Hey Techs, we want to sign you guys up for the US Olympic Track team, because when it comes to going on break, you are the champions of hurdling over anything in your way, even patients in wheelchairs, and sprinting to the lounge. Funny how when we are writhing in pain from leg cramps, you suddenly have a calm cool and collected attitude as you saunter over to us like you are on the runway for Next Top Model and this is your victory walk. MOVE. IT! The pain level of these leg cramps can force even the holiest of us (God bless you, Sweet Mary!) to curse like a sailor and it doesn’t get any better until you get a few drops of fluid into us!
To the Supposed Social Worker and Dietician,
There are no words for how unhelpful you are! You two win the prize for Most Unworthy of a paycheck! We are thoroughly disgusted with both of you. There are grants available to people in our situation and it’s your job to make us aware of them and maybe even actually think about assisting us in obtaining them. When we order a medication through a program that you insisted we HAD to use, and the medication doesn’t come, wouldn’t it be nice of you to get on the phone and stir the pot a little in our favor! And for the love of God, stop telling us, on those especially hard days, that “things just aren’t that bad!” To the one sitting in the chair, crying because she can’t pay her bills, or he can’t feel his toes, or she is now enduring the sixth needle stick because no one can get it right, IT’S BAD! Your pathetic offering to limit our grape intake to 3 grapes or an ice cream treat to two teaspoons is a waste of our limited air. It ain’t gonna happen. And you know what?! It’s our misfortune when we overdo it with fluids. So stop treating us like we are 9 years old and maybe offer some real and helpful alternatives. Quite frankly, I can run circles around your level of nutritional knowledge, so how bout you just keep on moving right by my chair and we’ll call it even, mmmkay??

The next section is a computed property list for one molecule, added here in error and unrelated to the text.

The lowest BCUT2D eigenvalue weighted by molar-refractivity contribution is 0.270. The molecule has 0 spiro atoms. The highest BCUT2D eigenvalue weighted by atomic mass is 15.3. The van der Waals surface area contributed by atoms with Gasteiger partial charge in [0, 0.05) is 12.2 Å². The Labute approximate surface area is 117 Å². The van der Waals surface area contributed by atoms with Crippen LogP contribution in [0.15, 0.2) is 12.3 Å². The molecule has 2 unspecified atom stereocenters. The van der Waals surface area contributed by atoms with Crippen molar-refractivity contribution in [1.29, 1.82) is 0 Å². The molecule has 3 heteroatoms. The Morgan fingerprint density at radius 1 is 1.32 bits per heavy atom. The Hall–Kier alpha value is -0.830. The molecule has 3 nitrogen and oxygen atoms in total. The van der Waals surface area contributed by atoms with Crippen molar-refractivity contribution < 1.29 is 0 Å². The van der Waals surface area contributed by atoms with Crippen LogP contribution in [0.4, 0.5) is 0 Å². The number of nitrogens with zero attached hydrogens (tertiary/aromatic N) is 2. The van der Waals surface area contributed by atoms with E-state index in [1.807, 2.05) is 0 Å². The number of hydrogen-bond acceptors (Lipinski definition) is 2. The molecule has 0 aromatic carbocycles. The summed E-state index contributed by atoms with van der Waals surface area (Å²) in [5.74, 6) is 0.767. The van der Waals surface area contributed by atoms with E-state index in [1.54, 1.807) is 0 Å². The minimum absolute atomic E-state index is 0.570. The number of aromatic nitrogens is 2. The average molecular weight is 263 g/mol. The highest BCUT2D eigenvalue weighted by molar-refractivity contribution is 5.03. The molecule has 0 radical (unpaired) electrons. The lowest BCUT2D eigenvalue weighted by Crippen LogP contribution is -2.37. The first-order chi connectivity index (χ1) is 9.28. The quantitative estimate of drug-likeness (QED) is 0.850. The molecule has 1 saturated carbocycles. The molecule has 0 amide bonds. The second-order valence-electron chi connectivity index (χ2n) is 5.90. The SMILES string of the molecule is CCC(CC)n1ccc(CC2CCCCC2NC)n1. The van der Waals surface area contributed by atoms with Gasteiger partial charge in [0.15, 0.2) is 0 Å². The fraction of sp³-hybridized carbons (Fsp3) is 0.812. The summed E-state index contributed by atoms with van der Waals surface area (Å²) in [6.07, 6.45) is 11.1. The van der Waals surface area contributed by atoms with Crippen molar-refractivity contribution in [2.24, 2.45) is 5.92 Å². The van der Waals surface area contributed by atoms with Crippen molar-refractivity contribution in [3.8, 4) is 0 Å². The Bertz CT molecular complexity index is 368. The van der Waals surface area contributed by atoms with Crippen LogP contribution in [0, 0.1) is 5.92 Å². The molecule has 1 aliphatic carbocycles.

To the Illustrious Manager of our unit,
Is it really that hard to have televisions that actually work in the unit? Do us all a favor and save the money spent from printing the ridiculous “newsletter” you just started and get us some voice control on our televisions! Perhaps you could also consider training the techs you hire. Although they think its okay to put whatever numbers they wish into our files, IT ISN’T! We weigh ourselves before and after each treatment so we can get the best possible outcome for our health. THEY ARE PLAYING WITH OUR LIVES WHEN THEY DO AS THEY SEE FIT! Did you ever consider having a cell phone policy while your crew is on the floor, supposedly caring for patients? Try it. It might help them to hear our needs over the pinging of text messages and the assortment of ringtones that serenade us each day.
Yes, Staff, we are thoroughly disgusted and fed up! We have the ability to go to other units and many are in the midst of planning to do just that. We will give you one week to make some serious changes (because many of the things we mentioned can change TODAY, RIGHT NOW!) or many of us will be exiting this unit and spreading the word about the lack of support and patient care we receive here. We aren’t asking for much. We want our rights as patients to be met with compassion and dependability and competency. We want to know we are safe and in exceptional hands.
We want our dignity. We deserve to live.
The Patients of (said) Dialysis Unit